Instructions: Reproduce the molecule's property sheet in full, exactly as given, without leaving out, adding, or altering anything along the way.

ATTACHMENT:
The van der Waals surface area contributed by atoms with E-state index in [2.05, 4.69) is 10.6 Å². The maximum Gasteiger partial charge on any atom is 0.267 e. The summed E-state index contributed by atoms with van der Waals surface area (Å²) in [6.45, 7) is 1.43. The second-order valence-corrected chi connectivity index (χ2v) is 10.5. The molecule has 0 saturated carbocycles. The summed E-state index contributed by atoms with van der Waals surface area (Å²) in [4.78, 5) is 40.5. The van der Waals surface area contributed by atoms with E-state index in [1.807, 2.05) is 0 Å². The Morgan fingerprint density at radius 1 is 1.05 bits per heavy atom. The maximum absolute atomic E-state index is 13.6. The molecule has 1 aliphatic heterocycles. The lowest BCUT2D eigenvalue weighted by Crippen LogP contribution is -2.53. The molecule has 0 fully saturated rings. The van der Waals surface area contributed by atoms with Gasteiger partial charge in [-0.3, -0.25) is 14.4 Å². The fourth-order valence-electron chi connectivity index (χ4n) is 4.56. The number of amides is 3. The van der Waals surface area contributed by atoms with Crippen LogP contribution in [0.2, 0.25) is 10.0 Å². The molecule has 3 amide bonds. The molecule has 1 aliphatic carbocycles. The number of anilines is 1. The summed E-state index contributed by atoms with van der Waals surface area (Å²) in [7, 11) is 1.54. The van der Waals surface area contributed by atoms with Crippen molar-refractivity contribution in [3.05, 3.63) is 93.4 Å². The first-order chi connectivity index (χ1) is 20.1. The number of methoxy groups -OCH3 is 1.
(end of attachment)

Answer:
The van der Waals surface area contributed by atoms with E-state index in [2.05, 4.69) is 10.6 Å². The maximum Gasteiger partial charge on any atom is 0.267 e. The summed E-state index contributed by atoms with van der Waals surface area (Å²) in [6.45, 7) is 1.43. The second-order valence-corrected chi connectivity index (χ2v) is 10.5. The molecule has 0 saturated carbocycles. The summed E-state index contributed by atoms with van der Waals surface area (Å²) in [4.78, 5) is 40.5. The van der Waals surface area contributed by atoms with E-state index in [1.807, 2.05) is 0 Å². The Morgan fingerprint density at radius 1 is 1.05 bits per heavy atom. The maximum absolute atomic E-state index is 13.6. The molecule has 1 aliphatic heterocycles. The lowest BCUT2D eigenvalue weighted by Crippen LogP contribution is -2.53. The molecule has 0 fully saturated rings. The van der Waals surface area contributed by atoms with Gasteiger partial charge in [-0.3, -0.25) is 14.4 Å². The fourth-order valence-electron chi connectivity index (χ4n) is 4.56. The number of amides is 3. The van der Waals surface area contributed by atoms with Crippen LogP contribution in [0.2, 0.25) is 10.0 Å². The molecule has 3 amide bonds. The molecule has 1 aliphatic carbocycles. The number of anilines is 1. The summed E-state index contributed by atoms with van der Waals surface area (Å²) in [7, 11) is 1.54. The van der Waals surface area contributed by atoms with Crippen molar-refractivity contribution in [3.05, 3.63) is 93.4 Å². The first-order chi connectivity index (χ1) is 20.1. The number of methoxy groups -OCH3 is 1.